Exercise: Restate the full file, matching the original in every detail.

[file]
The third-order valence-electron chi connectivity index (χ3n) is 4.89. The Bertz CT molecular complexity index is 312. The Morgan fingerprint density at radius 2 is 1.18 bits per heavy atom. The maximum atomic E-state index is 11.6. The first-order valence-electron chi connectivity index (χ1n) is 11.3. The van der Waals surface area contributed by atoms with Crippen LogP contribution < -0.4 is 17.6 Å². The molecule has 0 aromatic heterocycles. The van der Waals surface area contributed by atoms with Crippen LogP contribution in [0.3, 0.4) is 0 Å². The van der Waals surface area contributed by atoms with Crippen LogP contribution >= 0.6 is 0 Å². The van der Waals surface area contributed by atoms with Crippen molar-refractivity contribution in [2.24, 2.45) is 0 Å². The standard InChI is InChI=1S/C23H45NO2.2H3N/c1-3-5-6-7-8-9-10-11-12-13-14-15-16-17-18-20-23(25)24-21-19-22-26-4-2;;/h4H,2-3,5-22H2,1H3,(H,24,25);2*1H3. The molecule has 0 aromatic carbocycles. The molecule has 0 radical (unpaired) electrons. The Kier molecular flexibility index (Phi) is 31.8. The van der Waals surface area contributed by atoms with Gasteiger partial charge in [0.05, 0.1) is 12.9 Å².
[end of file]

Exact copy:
The third-order valence-electron chi connectivity index (χ3n) is 4.89. The Bertz CT molecular complexity index is 312. The Morgan fingerprint density at radius 2 is 1.18 bits per heavy atom. The maximum atomic E-state index is 11.6. The first-order valence-electron chi connectivity index (χ1n) is 11.3. The van der Waals surface area contributed by atoms with Crippen LogP contribution < -0.4 is 17.6 Å². The molecule has 0 aromatic heterocycles. The van der Waals surface area contributed by atoms with Crippen LogP contribution in [0.3, 0.4) is 0 Å². The van der Waals surface area contributed by atoms with Crippen LogP contribution >= 0.6 is 0 Å². The van der Waals surface area contributed by atoms with Crippen molar-refractivity contribution in [2.24, 2.45) is 0 Å². The standard InChI is InChI=1S/C23H45NO2.2H3N/c1-3-5-6-7-8-9-10-11-12-13-14-15-16-17-18-20-23(25)24-21-19-22-26-4-2;;/h4H,2-3,5-22H2,1H3,(H,24,25);2*1H3. The molecule has 0 aromatic carbocycles. The molecule has 0 radical (unpaired) electrons. The Kier molecular flexibility index (Phi) is 31.8. The van der Waals surface area contributed by atoms with Gasteiger partial charge in [0.05, 0.1) is 12.9 Å².